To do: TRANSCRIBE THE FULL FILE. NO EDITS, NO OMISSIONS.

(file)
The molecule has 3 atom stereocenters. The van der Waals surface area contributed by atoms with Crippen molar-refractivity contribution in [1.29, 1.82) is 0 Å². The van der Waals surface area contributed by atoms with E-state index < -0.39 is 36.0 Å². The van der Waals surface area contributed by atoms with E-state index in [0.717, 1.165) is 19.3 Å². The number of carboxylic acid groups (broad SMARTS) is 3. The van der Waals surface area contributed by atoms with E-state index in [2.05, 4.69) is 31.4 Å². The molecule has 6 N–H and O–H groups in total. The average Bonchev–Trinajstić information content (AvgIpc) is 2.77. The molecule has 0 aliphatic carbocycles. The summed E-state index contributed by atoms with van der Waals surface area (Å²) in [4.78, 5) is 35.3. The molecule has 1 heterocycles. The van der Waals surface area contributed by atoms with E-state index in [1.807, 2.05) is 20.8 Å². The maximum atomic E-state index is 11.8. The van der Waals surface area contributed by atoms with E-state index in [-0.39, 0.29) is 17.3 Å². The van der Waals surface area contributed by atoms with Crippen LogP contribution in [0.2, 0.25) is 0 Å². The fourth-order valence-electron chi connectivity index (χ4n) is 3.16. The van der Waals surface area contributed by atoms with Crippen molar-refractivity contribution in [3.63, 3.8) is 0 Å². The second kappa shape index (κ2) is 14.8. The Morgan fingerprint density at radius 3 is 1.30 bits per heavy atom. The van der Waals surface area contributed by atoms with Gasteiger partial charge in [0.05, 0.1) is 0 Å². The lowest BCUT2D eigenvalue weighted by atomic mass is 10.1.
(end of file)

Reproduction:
The molecule has 3 atom stereocenters. The van der Waals surface area contributed by atoms with Crippen molar-refractivity contribution in [1.29, 1.82) is 0 Å². The van der Waals surface area contributed by atoms with E-state index < -0.39 is 36.0 Å². The van der Waals surface area contributed by atoms with E-state index in [0.717, 1.165) is 19.3 Å². The number of carboxylic acid groups (broad SMARTS) is 3. The van der Waals surface area contributed by atoms with E-state index in [2.05, 4.69) is 31.4 Å². The molecule has 6 N–H and O–H groups in total. The average Bonchev–Trinajstić information content (AvgIpc) is 2.77. The molecule has 0 aliphatic carbocycles. The summed E-state index contributed by atoms with van der Waals surface area (Å²) in [4.78, 5) is 35.3. The molecule has 1 heterocycles. The van der Waals surface area contributed by atoms with E-state index in [1.807, 2.05) is 20.8 Å². The maximum atomic E-state index is 11.8. The van der Waals surface area contributed by atoms with E-state index in [-0.39, 0.29) is 17.3 Å². The van der Waals surface area contributed by atoms with Crippen LogP contribution in [0.2, 0.25) is 0 Å². The fourth-order valence-electron chi connectivity index (χ4n) is 3.16. The van der Waals surface area contributed by atoms with Crippen molar-refractivity contribution in [3.63, 3.8) is 0 Å². The second kappa shape index (κ2) is 14.8. The Morgan fingerprint density at radius 3 is 1.30 bits per heavy atom. The van der Waals surface area contributed by atoms with Gasteiger partial charge in [0.05, 0.1) is 0 Å². The lowest BCUT2D eigenvalue weighted by atomic mass is 10.1.